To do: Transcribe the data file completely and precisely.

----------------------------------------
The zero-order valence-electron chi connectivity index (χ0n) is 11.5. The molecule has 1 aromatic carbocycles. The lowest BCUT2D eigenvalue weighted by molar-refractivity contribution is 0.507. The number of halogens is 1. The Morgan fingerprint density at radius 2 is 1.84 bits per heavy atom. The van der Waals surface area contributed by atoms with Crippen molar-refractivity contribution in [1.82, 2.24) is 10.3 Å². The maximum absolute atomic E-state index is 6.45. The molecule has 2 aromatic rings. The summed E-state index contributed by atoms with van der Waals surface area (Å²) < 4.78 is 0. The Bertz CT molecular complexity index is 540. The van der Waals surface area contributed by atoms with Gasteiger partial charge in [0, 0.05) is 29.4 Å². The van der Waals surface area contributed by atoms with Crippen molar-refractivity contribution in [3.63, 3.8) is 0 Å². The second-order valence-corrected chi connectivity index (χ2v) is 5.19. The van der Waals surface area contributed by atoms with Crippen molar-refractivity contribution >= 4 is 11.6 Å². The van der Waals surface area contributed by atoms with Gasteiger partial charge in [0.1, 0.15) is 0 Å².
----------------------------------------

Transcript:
The zero-order valence-electron chi connectivity index (χ0n) is 11.5. The molecule has 1 aromatic carbocycles. The lowest BCUT2D eigenvalue weighted by molar-refractivity contribution is 0.507. The number of halogens is 1. The Morgan fingerprint density at radius 2 is 1.84 bits per heavy atom. The van der Waals surface area contributed by atoms with Crippen molar-refractivity contribution in [1.82, 2.24) is 10.3 Å². The maximum absolute atomic E-state index is 6.45. The molecule has 2 aromatic rings. The summed E-state index contributed by atoms with van der Waals surface area (Å²) < 4.78 is 0. The Bertz CT molecular complexity index is 540. The van der Waals surface area contributed by atoms with Gasteiger partial charge in [0, 0.05) is 29.4 Å². The van der Waals surface area contributed by atoms with Crippen molar-refractivity contribution in [3.63, 3.8) is 0 Å². The second-order valence-corrected chi connectivity index (χ2v) is 5.19. The van der Waals surface area contributed by atoms with Crippen molar-refractivity contribution >= 4 is 11.6 Å². The van der Waals surface area contributed by atoms with Gasteiger partial charge in [0.1, 0.15) is 0 Å².